The aim of this study is to acquaint the readers with some pieces of practical guidance on the therapy of neurotic disorders offered by Professor Mieczysław Kaczyński to his colleagues and students at the Lublin Clinic of Psychiatry. Patients who report so-called neurotic complaints are a group that requires a very thorough clinical analysis. Professor Kaczyński emphasized that it was necessary to make a distinction among patients with a neurotic reaction, a pseudoneurotic syndrome, and ‘neurosis proper’ or psychoneurosis. The first group includes patients who report a psychological trauma as a trigger of their complaints. Therapeutic intervention brings good outcomes leading to resolution of the condition. A group of patients that is very important from the point of view of diagnosis are those in whom neurotic complaints are masking an onset of a somatic or mental illness or an existing illness which is running a mild course. In such cases, a cursory examination leading to a mistaken diagnosis of neurosis can have devastating effects. A misdiagnosis is easy to make, for example, in patients with increased intracranial pressure (“the neurasthenic stage of a brain tumour”) or an onset of a mental illness (the pseudoneurotic syndrome of early schizophrenia). Therefore, often, before the final diagnosis is arrived at, multiple follow-up examinations are needed to monitor the structure and dynamics of the disease. Only when the first two diagnostic options have been excluded, can the physician classify the disorder as a neurosis (psychoneurosis). In such cases, it is necessary to find the etiological agent, which, more often than not, is a situation of conflict or frustration that the patient is unconscious of. A failure to analyze a case in this way may result in the patient’s resignation response, potentially leading to suicide. It appears that Professor Kaczyński’s remarks on the clinical picture of neurotic disorders largely round out the information provided in ICD-10 under F.40–F.48.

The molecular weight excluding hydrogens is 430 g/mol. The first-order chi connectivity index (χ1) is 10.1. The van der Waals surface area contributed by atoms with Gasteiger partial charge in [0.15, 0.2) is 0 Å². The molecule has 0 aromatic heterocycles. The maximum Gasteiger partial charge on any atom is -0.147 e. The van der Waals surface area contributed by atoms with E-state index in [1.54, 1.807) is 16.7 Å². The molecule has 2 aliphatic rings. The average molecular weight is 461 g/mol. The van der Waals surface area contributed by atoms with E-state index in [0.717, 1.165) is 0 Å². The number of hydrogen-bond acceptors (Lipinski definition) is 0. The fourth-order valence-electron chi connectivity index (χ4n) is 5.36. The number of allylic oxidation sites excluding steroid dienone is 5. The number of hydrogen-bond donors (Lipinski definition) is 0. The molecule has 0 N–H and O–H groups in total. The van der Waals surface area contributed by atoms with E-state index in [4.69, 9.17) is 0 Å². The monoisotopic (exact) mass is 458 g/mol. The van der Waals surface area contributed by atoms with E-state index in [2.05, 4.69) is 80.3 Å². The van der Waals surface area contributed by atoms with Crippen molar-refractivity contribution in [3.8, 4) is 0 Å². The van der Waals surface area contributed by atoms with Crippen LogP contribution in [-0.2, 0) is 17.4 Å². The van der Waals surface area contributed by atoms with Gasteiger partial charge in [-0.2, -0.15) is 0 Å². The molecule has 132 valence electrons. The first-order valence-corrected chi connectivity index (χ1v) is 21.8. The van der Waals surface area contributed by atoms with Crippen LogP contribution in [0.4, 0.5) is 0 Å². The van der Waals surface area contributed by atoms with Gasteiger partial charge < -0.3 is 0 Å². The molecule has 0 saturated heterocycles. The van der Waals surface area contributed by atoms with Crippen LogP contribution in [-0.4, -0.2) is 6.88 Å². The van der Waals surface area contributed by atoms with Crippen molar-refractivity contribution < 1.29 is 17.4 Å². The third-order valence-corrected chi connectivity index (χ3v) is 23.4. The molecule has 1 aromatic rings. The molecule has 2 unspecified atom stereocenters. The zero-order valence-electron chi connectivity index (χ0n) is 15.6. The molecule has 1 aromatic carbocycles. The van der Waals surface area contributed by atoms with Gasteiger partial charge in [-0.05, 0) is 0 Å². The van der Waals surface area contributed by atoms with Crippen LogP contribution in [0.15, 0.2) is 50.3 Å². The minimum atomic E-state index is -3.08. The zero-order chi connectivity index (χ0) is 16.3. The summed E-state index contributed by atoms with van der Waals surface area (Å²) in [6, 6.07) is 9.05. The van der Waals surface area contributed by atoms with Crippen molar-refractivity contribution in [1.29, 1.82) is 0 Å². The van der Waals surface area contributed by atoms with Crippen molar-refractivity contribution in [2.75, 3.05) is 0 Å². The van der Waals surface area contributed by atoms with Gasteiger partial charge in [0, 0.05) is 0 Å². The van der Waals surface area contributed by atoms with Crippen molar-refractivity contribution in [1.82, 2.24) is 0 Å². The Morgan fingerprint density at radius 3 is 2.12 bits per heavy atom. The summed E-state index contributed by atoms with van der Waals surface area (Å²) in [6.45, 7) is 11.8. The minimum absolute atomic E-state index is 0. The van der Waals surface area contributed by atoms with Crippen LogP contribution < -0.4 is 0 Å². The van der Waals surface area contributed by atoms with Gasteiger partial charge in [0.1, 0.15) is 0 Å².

Open access

Rafał Dubiel, Adam Perzyński, Ida Kłębukowska, Aneta Perzyńska-Starkiewicz, Iwona Chmiel-Perzyńska and Marcin Olajossy

Abstract

The paper describes a patient, who has been consulted and hospitalized multiple times, due to dermatological lesions on his face. We will present his medical history and describe circumstances leading to the final diagnosis of factitious disorder. In the theoretical part we will try to answer the question, whether the extreme severity of the factitious disorders can, at some point, reach the level of delusions.

Open access

Anna Urbańska, Agnieszka Lis, Mateusz Sołowiej, Aneta Perzyńska-Starkiewicz, Diana Szymczuk and Marcin Olajossy

Abstract

Purpose: A case of schizophrenia with coexisting obsessive-compulsive symptoms is reported.

Case: The frequency of obsessive-compulsive disorder (OCD) and obsessive-compulsive symptoms (OCS) occurrence among patients suffering from schizophrenia is considerably higher in comparison to general population. The results of some studies show that schizo-obsessive disorder is characterized by higher intensity of negative and depressive symptoms. Patients with comorbid schizophrenia and obsessive-compulsive disorder show greater level of social dysfunction and they exhibit suicidal behaviours more often than patients diagnosed with schizophrenia. We present a 33-year-old female with obsessive-compulsive symptoms with onset in her early teens with no satisfactory response to treatment, in spite of her good intellect and insight into illness and cooperation.

Comment: There is some evidence suggesting that patients with “schizo-obsessive disorder” have a worse prognosis compared to the group of patients suffering only from schizophrenia, but the effect of OCD on schizophrenia symptom profile is unclear.